It turns out that the forthcoming stadium for Katy High that earned national attention for its initial $58 million price tag, will cost quite a bit more than that.
As reported by the Houston Chronicle, Katy’s to-be-named new stadium (they’re currently searching for a naming rights partner) will now run a total cost of approximately $70.3 million. The upcharges come via a combination of “stadium-related charges”, per the Chronicle, and have added more than $12 million to a project that had already raised some eyebrows for its expense. The increases also push Katy’s stadium project back into the lead as the nation’s most expensive at the prep level, ahead of a fellow forthcoming project in the McKinney Independent School District in suburban Dallas.
Here’s a more full detailing of which incidents have added unexpected costs to Katy’s project:
In May 2015, trustees agreed to spend about $795,000 from the district’s general operating fund for land clearing at the stadium site. Four months later, they approved spending about $6.9 million more from the 2014 bond to pay for drainage, utilities and road construction associated with the stadium.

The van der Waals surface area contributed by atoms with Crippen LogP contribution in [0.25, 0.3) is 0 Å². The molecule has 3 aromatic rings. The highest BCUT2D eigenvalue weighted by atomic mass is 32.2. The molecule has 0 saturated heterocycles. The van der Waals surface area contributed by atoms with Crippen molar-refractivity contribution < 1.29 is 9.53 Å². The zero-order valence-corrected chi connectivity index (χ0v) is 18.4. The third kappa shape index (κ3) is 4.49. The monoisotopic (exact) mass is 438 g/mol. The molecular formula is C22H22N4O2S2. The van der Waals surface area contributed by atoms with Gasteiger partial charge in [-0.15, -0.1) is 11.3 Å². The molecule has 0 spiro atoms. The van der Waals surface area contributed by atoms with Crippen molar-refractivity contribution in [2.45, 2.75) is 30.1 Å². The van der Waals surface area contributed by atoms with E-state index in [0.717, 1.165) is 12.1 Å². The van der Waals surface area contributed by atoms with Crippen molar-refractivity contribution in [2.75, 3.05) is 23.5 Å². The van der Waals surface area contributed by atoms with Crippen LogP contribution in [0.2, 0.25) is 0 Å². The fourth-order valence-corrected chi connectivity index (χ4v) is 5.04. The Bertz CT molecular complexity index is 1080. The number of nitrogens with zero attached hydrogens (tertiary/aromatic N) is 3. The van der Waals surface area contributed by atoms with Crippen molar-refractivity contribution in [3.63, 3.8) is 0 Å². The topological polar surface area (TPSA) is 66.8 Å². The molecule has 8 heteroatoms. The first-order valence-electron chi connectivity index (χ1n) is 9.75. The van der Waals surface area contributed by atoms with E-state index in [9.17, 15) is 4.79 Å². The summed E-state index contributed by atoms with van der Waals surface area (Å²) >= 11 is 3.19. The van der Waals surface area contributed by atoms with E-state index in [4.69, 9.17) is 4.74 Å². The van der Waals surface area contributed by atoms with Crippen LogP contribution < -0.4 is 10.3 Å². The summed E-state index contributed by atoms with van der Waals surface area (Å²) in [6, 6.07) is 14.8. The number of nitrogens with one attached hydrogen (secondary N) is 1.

Three months after that, the board agreed to spend approximately $2.9 million from “2010 bond savings,” mostly to build out shelf space of the second floor at the stadium’s field house.
Earlier this year, the board made the most recent cost amendment, approving about $1.6 million, again from 2010 bond savings, to improve roads around the stadium, as well as connectivity between the two stadiums.
For their part, Katy officials insist that the cost overruns are natural, and should not detract from the justification for the new stadium as a whole.
“I believe that we are fulfilling what the community asked us for as far as the second stadium,” KISD board president Rebecca Fox told the Chronicle about the stadium and its affiliated costs. “I’ve attended (bond committee) meetings and have heard the desires for the 12,000 seat stadium with the emphasis on not raising the tax rate, and we’ve fulfilled that. We are the only school district of our size with seven high schools and one stadium, so our community understands the need for the second stadium. Over two years’ time, there are added costs that come.”